The two chips — inserted into each uniform’s shoulders — can withstand up to 500 washes and 150 degrees Celsius, the company told state media Global Times.

Alarms will also sound if a student falls asleep in class, while parents can monitor purchases their child makes at the school and set spending limits via a mobile app, according to the company’s official website.

Facebook Filed A Patent To Predict Your Household’s Demographics Based On Family Photos

Facebook has submitted a patent application for technology that would predict who your family and other household members are, based on images and captions posted to Facebook, as well as your device information, like shared IP addresses. The application, titled “Predicting household demographics based on image data,” was originally filed May 10, 2017, and made public today.

The system Facebook proposes in its patent application would use facial recognition and learning models trained to understand text to help Facebook better understand whom you live with and interact with most. The technology described in the patent looks for clues in your profile pictures on Facebook and Instagram, as well as photos of you that you or your friends post.

It would note the people identified in a photo, and how frequently the people are included in your pictures. Then, it would assess information from comments on the photos, captions, or tags (#family, #mom, #kids) — anything that indicates whether someone is a husband, daughter, cousin, etc. — to predict what your family/household actually looks like. According to the patent application, Facebook’s prediction models would also analyze “messaging history, past tagging history, [and] web browsing history” to see if multiple people share IP addresses (a unique identifier for every internet network).

Australia’s near-real-time facial recognition system, chilling effects

Civil rights groups have warned a vast, powerful system allowing the near real-time matching of citizens’ facial images risks a “profound chilling effect” on protest and dissent.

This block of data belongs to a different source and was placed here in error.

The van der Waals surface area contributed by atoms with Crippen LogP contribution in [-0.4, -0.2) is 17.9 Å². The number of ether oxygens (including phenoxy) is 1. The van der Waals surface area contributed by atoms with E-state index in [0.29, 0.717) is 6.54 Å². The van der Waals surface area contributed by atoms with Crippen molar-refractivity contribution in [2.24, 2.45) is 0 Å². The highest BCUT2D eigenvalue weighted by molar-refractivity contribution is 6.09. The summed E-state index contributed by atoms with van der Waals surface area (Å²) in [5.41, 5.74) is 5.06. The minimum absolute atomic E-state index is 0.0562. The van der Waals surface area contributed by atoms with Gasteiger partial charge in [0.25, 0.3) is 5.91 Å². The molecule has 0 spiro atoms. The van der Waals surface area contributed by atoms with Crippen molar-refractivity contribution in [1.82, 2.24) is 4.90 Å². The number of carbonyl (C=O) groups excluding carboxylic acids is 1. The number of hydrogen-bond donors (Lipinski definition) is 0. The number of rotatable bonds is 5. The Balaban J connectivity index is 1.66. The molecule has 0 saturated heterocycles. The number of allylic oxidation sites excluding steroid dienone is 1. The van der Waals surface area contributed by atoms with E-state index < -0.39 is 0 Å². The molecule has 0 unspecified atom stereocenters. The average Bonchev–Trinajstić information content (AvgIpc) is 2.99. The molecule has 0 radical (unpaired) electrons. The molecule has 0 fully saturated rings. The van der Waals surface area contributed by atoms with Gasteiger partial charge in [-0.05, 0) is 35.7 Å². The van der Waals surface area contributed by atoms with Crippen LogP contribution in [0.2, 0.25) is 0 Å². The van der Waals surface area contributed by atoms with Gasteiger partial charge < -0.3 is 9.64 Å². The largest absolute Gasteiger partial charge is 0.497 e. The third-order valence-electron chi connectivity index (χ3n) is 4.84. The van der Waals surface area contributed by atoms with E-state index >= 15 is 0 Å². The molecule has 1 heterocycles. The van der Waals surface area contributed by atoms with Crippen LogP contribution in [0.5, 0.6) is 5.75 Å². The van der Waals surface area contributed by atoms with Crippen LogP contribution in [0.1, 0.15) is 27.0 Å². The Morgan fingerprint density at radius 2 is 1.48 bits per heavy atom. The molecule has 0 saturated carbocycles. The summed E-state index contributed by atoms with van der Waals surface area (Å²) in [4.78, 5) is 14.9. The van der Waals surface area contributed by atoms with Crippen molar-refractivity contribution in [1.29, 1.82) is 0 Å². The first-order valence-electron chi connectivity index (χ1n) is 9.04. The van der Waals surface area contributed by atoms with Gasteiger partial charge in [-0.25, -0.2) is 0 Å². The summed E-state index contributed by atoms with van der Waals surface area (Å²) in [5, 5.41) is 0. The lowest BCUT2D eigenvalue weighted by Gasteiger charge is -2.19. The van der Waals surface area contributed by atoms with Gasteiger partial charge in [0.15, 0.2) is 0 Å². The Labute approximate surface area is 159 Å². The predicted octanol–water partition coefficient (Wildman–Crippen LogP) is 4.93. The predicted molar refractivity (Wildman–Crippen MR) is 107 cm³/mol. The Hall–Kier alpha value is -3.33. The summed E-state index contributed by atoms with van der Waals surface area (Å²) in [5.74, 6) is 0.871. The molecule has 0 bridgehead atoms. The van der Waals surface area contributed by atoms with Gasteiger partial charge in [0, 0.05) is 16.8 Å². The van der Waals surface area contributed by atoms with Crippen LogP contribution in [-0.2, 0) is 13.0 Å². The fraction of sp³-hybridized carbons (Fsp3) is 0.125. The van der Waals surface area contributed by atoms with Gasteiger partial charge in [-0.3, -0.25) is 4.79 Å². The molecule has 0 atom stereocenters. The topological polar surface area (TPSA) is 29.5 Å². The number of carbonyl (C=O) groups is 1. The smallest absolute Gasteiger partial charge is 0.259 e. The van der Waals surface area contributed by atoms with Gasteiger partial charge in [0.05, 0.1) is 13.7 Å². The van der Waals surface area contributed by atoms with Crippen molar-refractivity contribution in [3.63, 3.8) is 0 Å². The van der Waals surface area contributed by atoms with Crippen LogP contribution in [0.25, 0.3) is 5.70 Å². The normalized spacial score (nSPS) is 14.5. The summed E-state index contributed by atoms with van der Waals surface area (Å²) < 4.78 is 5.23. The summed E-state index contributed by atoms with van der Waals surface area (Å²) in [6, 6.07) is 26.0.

The technology – known in shorthand as “the capability” – collects and pools facial imagery from various state and federal government sources, including driver’s licences, passports and visas.

The biometric information can then rapidly – almost in real time – be compared with other sources, such as CCTV footage, to match identities.

The system, chiefly controlled by the federal Department of Home Affairs, is designed to give intelligence and security agencies a powerful tool to deter identity crime, and quickly identify terror and crime suspects.

But it has prompted serious concern among academics, human rights groups and privacy experts. The system sweeps up and processes citizens’ sensitive biometric information regardless of whether they have committed or are suspected of an offence.

Chinese ‘Gait Recognition’ Tech IDs People By How They Walk; Police Have Started Using It on Streets of Beijing and Shanghai

Already used by police on the streets of Beijing and Shanghai, “gait recognition” is part of a push across China to develop artificial-intelligence and data-driven surveillance that is raising concern about how far the technology will go. Huang Yongzhen, the CEO of Watrix, said that its system can identify people from up to 50 meters (165 feet) away, even with their back turned or face covered. This can fill a gap in facial recognition, which needs close-up, high-resolution images of a person’s face to work. “You don’t need people’s cooperation for us to be able to recognize their identity,” Huang said in an interview in his Beijing office. “Gait analysis can’t be fooled by simply limping, walking with splayed feet or hunching over, because we’re analyzing all the features of an entire body.”